I documented the horrors at 31 artisanal mining sites in the south-eastern provinces, including several previously undocumented sites in remote mountains near the Zambian border. Based on the data I gathered, I estimate there are more than 255,000 creuseurs mining cobalt in DRC, at least 35,000 of whom are children, some as young as six. While market prices of cobalt have spiked 300% in the past two years, none of that increase makes its way down to creuseurs like Arthur. The 16-year-old boy joined a group of young men who spent two months digging a tunnel 26m straight down before they hit a heterogenite vein. Now they descend into darkness each day, spending up to 24 hours at a time in narrow tunnels unable to stand, hacking away for cobalt. Every minute is suffused with dread, because many tunnels have collapsed in Kasulo, burying alive everyone inside. At the surface, I follow the men from Arthur’s tunnel with several sacks of cobalt to one of the dozens of Chinese buying houses nearby. The entire neighbourhood has been walled off, to keep people from documenting the perilous conditions. The cobalt under Kolwezi is purer than at Elodie’s site, so the traders at the nearby buying house pay a higher rate for each kilogramme. It works out to roughly $1.80 a day in income for Arthur, but he is unlikely to get to keep all of it. Numerous local creuseurs told me that children like Arthur are forced to pay bribes to the local government functionaries who are supposed to ensure there are no children working at sites like Kasulo. In mine after mine, I witnessed heartrending suffering at the bottom of global cobalt supply chains.
The companies that source cobalt from DRC are surely aware of the appalling conditions under which the mineral is mined in some sites in the country. Aside from the Amnesty reports, labour abuses linked to cobalt mining in the region have been widely documented by human rights groups and by media organisations across the world. While major consumer electronics and automobile brands state they do not tolerate child labour in their supply chains, none have invested enough resources or time into ensuring that they can adequately address the human rights abuses that could be lurking in the products they sell to millions across the world. They have consistently shifted responsibility for human rights abuses in the Congo on to their Chinese suppliers. In the absence of full accountability, suffering can run riot. No company should be able to jettison their responsibility for the vicious and unjust treatment of the people who mine cobalt and other minerals simply because they are separated from them by a few thousand miles and a few layers in their supply chains.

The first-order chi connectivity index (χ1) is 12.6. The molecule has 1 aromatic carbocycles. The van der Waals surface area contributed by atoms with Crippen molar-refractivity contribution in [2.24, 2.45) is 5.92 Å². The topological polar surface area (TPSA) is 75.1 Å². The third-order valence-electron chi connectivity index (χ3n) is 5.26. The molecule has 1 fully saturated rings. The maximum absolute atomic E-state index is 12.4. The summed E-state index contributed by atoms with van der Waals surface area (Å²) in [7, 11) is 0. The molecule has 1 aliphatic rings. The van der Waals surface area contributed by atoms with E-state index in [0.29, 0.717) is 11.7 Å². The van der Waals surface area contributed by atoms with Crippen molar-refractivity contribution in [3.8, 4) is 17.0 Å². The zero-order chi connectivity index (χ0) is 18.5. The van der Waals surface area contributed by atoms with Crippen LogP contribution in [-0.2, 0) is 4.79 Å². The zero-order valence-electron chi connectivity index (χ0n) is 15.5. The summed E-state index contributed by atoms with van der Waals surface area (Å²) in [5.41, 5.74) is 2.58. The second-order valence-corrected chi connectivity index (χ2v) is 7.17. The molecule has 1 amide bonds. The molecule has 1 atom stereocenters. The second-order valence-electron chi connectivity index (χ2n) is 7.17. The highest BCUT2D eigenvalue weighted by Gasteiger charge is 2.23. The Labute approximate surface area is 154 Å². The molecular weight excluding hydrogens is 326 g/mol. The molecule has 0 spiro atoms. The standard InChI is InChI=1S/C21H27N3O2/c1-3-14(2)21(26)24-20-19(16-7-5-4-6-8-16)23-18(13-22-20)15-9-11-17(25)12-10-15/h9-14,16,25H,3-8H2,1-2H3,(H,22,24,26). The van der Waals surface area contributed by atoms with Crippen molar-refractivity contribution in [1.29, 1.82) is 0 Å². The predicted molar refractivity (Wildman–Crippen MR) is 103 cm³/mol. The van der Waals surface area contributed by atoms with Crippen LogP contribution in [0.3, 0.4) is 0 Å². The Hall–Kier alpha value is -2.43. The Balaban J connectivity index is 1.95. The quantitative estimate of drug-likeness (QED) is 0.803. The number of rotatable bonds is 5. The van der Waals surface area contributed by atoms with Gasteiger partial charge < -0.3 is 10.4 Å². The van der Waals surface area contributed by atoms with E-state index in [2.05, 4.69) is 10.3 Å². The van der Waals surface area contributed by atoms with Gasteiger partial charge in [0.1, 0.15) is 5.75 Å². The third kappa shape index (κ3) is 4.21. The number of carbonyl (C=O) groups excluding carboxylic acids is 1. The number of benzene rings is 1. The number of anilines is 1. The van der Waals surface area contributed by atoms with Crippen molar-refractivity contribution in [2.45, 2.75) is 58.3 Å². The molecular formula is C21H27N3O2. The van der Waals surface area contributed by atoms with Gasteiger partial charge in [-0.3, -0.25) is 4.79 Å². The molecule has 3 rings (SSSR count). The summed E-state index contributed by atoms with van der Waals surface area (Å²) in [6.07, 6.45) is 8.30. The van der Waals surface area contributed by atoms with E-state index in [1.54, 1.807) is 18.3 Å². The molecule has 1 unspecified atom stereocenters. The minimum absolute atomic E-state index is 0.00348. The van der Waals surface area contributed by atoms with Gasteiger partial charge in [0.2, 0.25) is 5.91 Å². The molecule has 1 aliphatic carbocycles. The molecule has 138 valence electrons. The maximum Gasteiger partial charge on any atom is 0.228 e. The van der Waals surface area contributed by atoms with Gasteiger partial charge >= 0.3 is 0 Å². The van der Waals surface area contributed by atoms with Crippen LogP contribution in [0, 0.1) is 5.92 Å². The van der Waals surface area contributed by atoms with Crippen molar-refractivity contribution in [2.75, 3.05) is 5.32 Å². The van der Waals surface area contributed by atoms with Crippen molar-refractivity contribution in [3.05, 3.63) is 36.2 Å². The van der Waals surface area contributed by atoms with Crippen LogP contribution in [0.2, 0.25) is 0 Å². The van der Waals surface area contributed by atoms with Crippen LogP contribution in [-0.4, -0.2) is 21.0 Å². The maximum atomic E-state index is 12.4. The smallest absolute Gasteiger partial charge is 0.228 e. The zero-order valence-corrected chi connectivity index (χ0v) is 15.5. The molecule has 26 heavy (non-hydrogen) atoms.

From stone to phone, they must be accountable. Any company sourcing cobalt from DRC must establish an independent, third-party system of verification that all mineral supply chains are cleansed of exploitation, cruelty, slavery, and child labour. They must invest whatever is needed to ensure the decent pay, safe and dignified working conditions, healthcare, education and general wellbeing of the people whose cheap labour they rely on. There is little we can do as consumers at present, apart from refusing to buy their products until they take sufficient action. A gust of wind swept across Elodie’s mine, swirling toxic dust over every inch of child and infant. Her son awoke, crying meekly. She wiped the grit from his face and sat in the dirt to feed him. She asked me what I was going to do when I left her and her baby. I wanted to tell Elodie I would try to help. I wanted to tell her that despite all the evidence to the contrary, there were people in the world who cared about her and her son. But I left in silence. I knew these words would be worthless.
Credit: Siddharth Kara for The Guardian, 12 October 2018. Siddharth Kara is an adjunct lecturer at the Harvard Kennedy School of Government and a visiting scientist at the Harvard School of Public Health.